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The Child (Star Wars)

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The Child
Star Wars character
The Child aka Baby Yoda (Star Wars).jpg
First appearance"Chapter 1: The Mandalorian" (2019; The Mandalorian)
Created byJon Favreau
Portrayed bySeveral puppeteers
Voiced byDavid Acord (with effects)
Information
SpeciesYoda's species
GenderMale
FamilyThe Mandalorian (adoptive father)
HomeworldUnknown

The Child, colloquially known as "Baby Yoda" among fans and the media, is a character from the Star Wars Disney+ original television series The Mandalorian. He is an infant member of the same unnamed alien species as the popular Star Wars character Yoda, with whom he shares a strong ability with the Force. In the series, the protagonist known as "The Mandalorian" is hired to track down and capture the Child for a remnant of the fallen Galactic Empire, but instead becomes his adoptive father and protects him from the Imperials.

The Child and the Mandalorian are the only characters who have appeared in every episode of the series. He was created by The Mandalorian creator and showrunner Jon Favreau based upon his desire to explore the mystery around Yoda and his species. The character was further developed in early conversations between Favreau and executive producer Dave Filoni, and the character's imagery was defined by concept artist Christian Alzmann. The Child is mostly a work of animatronics and puppetry, although accentuated with computer-generated imagery.

The puppet was designed by Legacy Effects and cost about $5 million to make. It is controlled by two technicians, one who operates the eyes and mouth and another who controls other facial expressions. The character's voice and sounds were created using a combination of adult and infant vocals, as well as recordings of a bat-eared fox and kinkajou. The dynamic between the Mandalorian and the Child embody a theme of parenting and fatherhood prevalent in The Mandalorian, and the Child character has also raised questions about good and evil and nature versus nurture in the show.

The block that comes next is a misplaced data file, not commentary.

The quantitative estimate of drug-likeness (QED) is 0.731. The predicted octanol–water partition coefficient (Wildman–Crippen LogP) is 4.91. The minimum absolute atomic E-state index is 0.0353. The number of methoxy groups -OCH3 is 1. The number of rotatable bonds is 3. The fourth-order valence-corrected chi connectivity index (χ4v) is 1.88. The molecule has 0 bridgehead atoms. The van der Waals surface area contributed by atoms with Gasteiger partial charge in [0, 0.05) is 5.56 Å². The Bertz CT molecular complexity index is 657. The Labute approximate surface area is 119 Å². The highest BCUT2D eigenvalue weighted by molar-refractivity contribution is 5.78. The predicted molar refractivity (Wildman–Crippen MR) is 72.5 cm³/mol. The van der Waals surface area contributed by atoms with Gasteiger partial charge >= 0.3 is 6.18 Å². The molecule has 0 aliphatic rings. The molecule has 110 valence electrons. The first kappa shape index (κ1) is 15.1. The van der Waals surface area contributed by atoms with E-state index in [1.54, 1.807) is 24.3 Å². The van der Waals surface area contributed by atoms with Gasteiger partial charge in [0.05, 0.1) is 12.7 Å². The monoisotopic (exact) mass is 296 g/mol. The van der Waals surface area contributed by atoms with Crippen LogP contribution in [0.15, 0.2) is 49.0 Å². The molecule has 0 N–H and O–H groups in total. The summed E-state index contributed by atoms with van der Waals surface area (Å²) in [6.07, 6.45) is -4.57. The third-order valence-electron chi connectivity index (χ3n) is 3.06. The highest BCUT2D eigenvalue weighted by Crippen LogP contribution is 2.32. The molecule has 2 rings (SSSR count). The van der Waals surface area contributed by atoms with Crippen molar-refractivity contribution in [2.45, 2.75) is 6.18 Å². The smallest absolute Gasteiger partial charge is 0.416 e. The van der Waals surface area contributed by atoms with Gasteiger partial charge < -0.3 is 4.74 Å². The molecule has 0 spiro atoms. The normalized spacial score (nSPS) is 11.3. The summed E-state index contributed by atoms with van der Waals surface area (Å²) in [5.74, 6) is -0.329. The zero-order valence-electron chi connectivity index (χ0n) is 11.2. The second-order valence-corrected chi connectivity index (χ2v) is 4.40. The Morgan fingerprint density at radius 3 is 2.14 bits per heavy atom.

The Child has received a positive reception from fans and reviewers, is widely considered the show's breakout character, and quickly became a popular Internet meme. The Guardian called him "2019's biggest new character",[1] and The Hollywood Reporter has said the character "represents the future of Hollywood".[2] Many writers have described the Child as a key part in the success of Disney+. The Child was kept secret and was deliberately withheld from The Mandalorian's prerelease marketing and merchandise plans to avoid leaks before the show aired. As a result, merchandise of the Child was not immediately available after the show debuted, which some analysts say cost Disney $2.7 million in revenue, but Bob Iger, Disney's CEO at the time of The Mandalorian's premiere, has defended the strategy.

Appearances